- study - local currencies are going to change dramatically almost all aspects of government action - revenues, budgets and programs - so government has a high need-to-know.

    - inform internally/externally - in addition to becoming aware of the situation and the possibilities, governments can and should play a role in informing the general population, much as they do in matters of public safety, health care etc.

    - co-operate, facilitate - in general terms, in any appropriate social change process, the government role should be to help it along.

    - underwrite, guarantee loans - financial support can legitimately be provided through programs of loan guarantees, in support of system development, but NOT system operation; conventional lenders (banks etc) have not yet shown much interest in supporting these ideas.

    - exempt (partially) earnings of welfare claimants - present social security arrangements discriminate against claimants who participate in local currencies, in that they generally lose a £ of benefit for every £ they earn; sliding scales should be implemented, relating on a local basis to the extent to which "local" earnings can actually be spent to meet statutory needs.

    - participate - governments are obliged to perform their function efficiently, using the tools available; local currencies are available

    - accept taxes - no good reason not to.

    - internalize - the interactions of different departments within any organization, private or public, can be supported by internal currency system

    - plan - draw up capital budgets for infrastructure, respond with changes in ongoing program financing.

    - issue bonds - government may not directly issue money, but, much as they borrow "normal" money, they can in some circumstances borrow local currency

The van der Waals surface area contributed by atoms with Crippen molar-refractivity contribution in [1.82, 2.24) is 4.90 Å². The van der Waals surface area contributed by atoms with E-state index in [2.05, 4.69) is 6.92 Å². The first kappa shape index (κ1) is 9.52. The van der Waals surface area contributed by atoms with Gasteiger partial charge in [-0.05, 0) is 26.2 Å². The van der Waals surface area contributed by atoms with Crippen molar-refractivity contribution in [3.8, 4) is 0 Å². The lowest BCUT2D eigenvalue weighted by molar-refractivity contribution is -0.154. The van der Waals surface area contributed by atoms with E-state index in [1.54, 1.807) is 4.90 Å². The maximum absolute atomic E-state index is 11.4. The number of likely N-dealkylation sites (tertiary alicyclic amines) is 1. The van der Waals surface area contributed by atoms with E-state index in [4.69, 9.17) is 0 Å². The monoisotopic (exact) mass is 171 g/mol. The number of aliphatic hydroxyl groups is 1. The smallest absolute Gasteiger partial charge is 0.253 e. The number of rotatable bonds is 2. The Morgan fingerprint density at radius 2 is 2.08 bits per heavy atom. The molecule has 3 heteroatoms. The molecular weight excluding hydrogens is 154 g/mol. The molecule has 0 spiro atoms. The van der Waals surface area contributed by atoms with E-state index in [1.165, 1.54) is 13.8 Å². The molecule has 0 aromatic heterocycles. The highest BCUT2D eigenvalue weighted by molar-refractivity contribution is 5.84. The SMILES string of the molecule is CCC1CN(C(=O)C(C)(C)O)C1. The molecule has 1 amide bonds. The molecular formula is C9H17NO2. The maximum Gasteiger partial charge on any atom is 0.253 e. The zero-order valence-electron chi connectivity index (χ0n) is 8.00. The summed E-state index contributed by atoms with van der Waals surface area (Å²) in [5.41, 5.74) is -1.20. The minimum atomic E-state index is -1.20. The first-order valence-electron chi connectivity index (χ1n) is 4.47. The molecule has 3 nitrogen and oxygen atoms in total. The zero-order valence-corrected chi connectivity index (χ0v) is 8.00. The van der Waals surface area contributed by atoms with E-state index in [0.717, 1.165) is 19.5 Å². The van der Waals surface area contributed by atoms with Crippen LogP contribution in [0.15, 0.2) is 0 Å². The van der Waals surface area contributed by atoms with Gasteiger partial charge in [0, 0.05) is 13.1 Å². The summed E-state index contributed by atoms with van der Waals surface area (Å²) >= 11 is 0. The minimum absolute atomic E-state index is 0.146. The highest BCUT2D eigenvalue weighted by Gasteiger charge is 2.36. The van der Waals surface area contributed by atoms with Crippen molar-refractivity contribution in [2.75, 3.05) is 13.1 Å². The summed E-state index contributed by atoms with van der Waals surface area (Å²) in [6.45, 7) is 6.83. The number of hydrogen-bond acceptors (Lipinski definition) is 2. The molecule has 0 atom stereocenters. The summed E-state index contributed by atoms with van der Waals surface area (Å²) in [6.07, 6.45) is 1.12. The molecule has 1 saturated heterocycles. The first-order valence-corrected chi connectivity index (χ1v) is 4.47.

- review economic development and trade strategy - governments should reappraise their position on "growth-and-export-or-die" policies. The "lean and mean competitive global market" is a dangerous solution to the current problems. There are better ways to go.

Governments SHOULD NOT
    - panic - the first response in crisis

    - overlook - “if we don't think about it it isn't there”.

    - resist, fight - quite useless, if you are surrounded.

    - remain ignorant - very expensive, much more so than getting informed.

NOR SHOULD THEY
    - start systems - it isn't appropriate to get involved, and direct action will likely be viewed with great suspicion.

    - make grants, subsidise - LETSystems are inherently profitable, if properly operated, and it does not serve to support inefficiency; there are better ways to provide financial support..

    - commit - governments may NOT issue local money, since they are, in all relevant respects, "irresponsible" institutions (no-one can guarantee to keep their promises)

    - dominate - government accounts could easily become the highest volume traders in any system and might thus tend to skew and destabilize; the prohibition against commitment by government will reduce this risk, as they can only spend what they are given, but even with this limitation, LETSystem stewards must be wary.

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Landsman Community Services Ltd Paper No. 4.1 Version No 1.3 17 August 94
Written by Michael Linton of Landsman Community Services Ltd. and Angus Soutar of Robert Soutar Ltd.
Compiled 10-01-95 by Andy Blunt and Adrian Steele of LETSgo Manchester